Principles of Annual Crop Production


ii. Course aim:
The course aims to provide students with the basic principles for production of annual crops and to apply agronomic principles to production of annual crops.

iii. Course expected learning outcome(s):
By the end of this course, students should be able to:
• Define annual crops and describe the various annual crops grown in east Africa especially Tanzania
• To describe the relationship between yield and yield components of annual to the environmental factors
• Describe and use the principles underlying production of annual crops before and after harvest
iv. Course status: Core
v. Credit rating: 10 Credits
vi. Total hours spent: 100 hours
Lectures 24hrs
Tutorial 18hrs
Assignments 06hrs
Independent Study 04hrs
Practical 48hrs
vii. Course content:
Introduction: Outline of the agronomic principles, Definition and types of annual crops, Constraints facing annual crops production
Distribution of annual crops in East Africa: History, distribution and economic importance of annual crops in east Africa with emphasis to Tanzania
Growth and development of selected annual crops interaction with environment: Optimum physiological requirement for high yield, Yield and yield components of selected annual crops. Relationship of agronomic principles to different annual crop growth, developmental stages and yield as affected by different physical environmental (temperature, light, water, soil requirements), biological, socio-economic and political decision making. Application of agronomic principles: Tillage practices (Tillage and tilth (objectives, characteristics of ideal seed bed), Effects of soil properties (pore space, texture, structure, bulk density and color of the soil), Types of tillage their advantages and disadvantages, Tillage implements and factors governing their choice, Factors affecting tillage, Timing, depth and amount of tillage. Crop establishment (Choice of seed/variety (principles of seed production and characteristics of good seed), Determination of optimal seeding time, seed rate and seeding depth, Planting geometry, competition, effect of plant population on growth and yield, Effects of plant density and planting pattern on growth and yield. Cropping systems (Crop rotations, continuous cropping, intercropping systems fallowing and shifting cultivation, Advantages cropping systems on yield and crop protection, Principles and practices in arid and semi-arid crop production. soil fertility and moisture: Fertilizers and fertilizer formulations, Manures, fertilizers (determination of application dose, rates and frequency) and their use in annual crops. Interaction of manures and fertilizers with other agronomic practices, Concepts in crop irrigation and fertigation for optimized yield (determination of optimal types and rate or frequency). Crop protection: Common pests (weeds, diseases and insects) of annual crops, Control measures (integrated pest management options). Harvesting and post-harvest handling: Determination of ideal harvesting time, harvesting processing and storage, Grading and marketing of major annual crops. Crop spoilage and methods of quality improvement. Harvesting and postharvest technology for major agricultural crops – rice, maize, groundnut and pulses. Production of cereal crops (Maize, Rice, Sorghum and millet), Industrial crops (Cotton and Tobacco), oil crops (Sunflower and Simsim), root and tubers (Cassava, Potatoes and Sweet potatoes) and grain legumes (Beans, Groundnuts and soybean).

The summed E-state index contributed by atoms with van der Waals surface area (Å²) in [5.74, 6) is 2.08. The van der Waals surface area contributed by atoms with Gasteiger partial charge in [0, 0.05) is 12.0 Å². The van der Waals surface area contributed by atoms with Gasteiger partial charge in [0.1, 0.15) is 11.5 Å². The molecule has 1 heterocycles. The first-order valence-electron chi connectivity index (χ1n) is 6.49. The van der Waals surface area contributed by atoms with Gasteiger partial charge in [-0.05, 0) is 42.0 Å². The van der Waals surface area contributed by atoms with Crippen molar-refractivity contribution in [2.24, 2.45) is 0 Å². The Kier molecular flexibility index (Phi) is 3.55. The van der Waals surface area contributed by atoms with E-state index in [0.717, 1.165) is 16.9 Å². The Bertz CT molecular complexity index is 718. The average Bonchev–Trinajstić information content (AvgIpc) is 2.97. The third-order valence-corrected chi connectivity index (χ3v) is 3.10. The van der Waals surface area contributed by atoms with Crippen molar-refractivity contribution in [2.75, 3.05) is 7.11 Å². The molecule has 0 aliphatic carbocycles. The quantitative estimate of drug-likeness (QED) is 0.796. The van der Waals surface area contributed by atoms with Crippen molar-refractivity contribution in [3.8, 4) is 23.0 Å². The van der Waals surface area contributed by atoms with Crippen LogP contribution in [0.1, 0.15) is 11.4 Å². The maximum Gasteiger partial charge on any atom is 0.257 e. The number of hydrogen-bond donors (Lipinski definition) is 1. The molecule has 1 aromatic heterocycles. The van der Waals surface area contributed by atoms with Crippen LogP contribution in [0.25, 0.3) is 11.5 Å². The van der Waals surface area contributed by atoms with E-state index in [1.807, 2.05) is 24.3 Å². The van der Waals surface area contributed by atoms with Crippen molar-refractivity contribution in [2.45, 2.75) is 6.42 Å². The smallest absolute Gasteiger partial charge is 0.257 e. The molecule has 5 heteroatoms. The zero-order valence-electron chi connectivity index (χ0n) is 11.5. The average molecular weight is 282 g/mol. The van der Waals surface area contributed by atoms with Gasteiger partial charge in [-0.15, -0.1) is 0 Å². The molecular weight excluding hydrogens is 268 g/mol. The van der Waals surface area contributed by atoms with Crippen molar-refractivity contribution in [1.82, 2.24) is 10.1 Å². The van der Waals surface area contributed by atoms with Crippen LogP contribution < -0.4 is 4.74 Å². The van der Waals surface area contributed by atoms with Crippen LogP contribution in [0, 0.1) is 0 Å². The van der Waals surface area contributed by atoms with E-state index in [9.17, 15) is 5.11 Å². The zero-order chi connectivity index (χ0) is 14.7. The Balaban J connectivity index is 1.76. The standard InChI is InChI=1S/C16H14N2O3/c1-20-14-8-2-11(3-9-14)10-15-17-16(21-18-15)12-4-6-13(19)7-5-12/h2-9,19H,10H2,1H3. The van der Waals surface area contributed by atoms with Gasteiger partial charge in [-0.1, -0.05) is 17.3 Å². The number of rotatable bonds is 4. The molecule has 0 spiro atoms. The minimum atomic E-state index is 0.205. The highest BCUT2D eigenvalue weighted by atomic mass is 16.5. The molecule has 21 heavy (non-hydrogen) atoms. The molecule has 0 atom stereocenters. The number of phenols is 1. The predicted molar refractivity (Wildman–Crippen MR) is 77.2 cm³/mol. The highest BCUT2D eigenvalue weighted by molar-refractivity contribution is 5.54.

Practical skills:
Tillage practices, seeding practices, fertilization and irrigation methods, pest management,

viii. Teaching and learning activities
The course will be delivered through lectures, practical sessions, seminars/tutorials and independent study sessions
ix. Assessment methods
The course will be assessed by quizzes, assignments, seminar presentation reports, practical reports, practical tests, theory tests and end of semester University examination.

x. Reading list:
Purseglove, J.W. 1988. Tropical crops: Monocotyledons. Longman. 607 pp.
Purseglove, J.W. 1988. Tropical crops: Dicotyledons. Longman. 719 pp
Fageria, N.K., Baligar, V.C., and Allen-Jones, C. 1997. Growth and Mineral Nutrition Of Field Crops. Marcell Dekker. Inc. New York.625p.
Kanyeka, E., Kamala, R. And Kasuga, R. 2007. Improved Agricultural Technologies Recommended in Tanzania. First Edition. Department Of Research and Training. Ministry of Agriculture, Food Security and Cooperatives.144p.
Ngugi, D.N. Karau, P.K. and Nguyo, W. 1990. East African Agriculture. 3rd Edition. Macmillan.330p.